Systems biology can play a key role to create models of plant systems that can be used to generate predictive models of plant growth under variable conditions. Synthetic biology offers the platform with which we can apply this understanding to engineer useful traits in plants to give improved nutrition, climate-resistance and yield or to make them a source of high-value chemicals.
• Professor Andrew Millar FRS and colleagues have developed the first model of biomass potential in Arabidopsis, which could underpin the creation of climate-proof crops. The model successfully links plan genome sequence to molecules and finally to whole plant physiology and growth.
• Chancellor’s Fellow Alistair McCormick is interested in the carbon fixing process of photosynthesis in plants and algae, the efficiency of which is a major determinant of crop yield. Alistair is applying synthetic biology based approaches to re-engineer the process to increase yield and resistance to stressors such as heat and drought.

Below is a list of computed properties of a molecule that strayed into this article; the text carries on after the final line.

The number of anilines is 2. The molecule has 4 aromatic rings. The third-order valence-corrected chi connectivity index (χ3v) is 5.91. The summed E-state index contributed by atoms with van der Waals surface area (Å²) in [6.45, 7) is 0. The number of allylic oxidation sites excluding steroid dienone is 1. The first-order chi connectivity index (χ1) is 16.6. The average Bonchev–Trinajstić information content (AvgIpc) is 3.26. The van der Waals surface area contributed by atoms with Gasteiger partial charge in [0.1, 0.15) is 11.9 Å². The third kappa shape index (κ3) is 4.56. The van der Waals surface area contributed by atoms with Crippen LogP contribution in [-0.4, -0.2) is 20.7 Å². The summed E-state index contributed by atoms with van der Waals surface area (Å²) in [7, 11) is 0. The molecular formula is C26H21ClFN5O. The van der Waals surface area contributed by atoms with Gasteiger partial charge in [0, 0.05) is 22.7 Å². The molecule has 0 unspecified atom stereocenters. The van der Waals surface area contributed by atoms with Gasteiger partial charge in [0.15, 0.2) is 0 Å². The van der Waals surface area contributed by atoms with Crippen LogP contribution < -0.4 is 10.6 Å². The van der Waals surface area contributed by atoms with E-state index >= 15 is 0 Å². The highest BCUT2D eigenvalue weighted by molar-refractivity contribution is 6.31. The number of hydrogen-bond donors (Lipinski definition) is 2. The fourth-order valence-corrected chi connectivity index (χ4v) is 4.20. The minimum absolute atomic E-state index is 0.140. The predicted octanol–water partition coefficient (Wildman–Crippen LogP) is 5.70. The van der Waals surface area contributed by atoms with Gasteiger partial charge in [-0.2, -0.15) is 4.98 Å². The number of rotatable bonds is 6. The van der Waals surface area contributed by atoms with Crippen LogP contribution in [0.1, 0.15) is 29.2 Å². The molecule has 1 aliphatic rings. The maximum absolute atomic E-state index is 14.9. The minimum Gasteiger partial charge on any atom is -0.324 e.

• Professor Susan Rosser is transferring the metabolic pathways that produce high value compounds in plants (specifically terpenes) to yeast, which is a cheaper and more readily scalable production system. This strategy can be applied to a variety of products (e.g. flavours and fragrances) that can be costly to harvest from native plants and can risk the sustainability of many natural species.
What we can offer
- Development of next generation crop and ecosystem models;
- Multi-scale modelling of plants from lab to field and across different climates;
- Plant stem cell culture for producing speciality chemicals;
- Expertise in plant metabolic pathway engineering to increase yields of high-value chemicals;
- Access to a range of specialist facilities including controlled growth environments, tissue culture and biocontainment.
SynthSys is a key partner in Edinburgh Plant Science, a community of plant and soil experts across Edinburgh.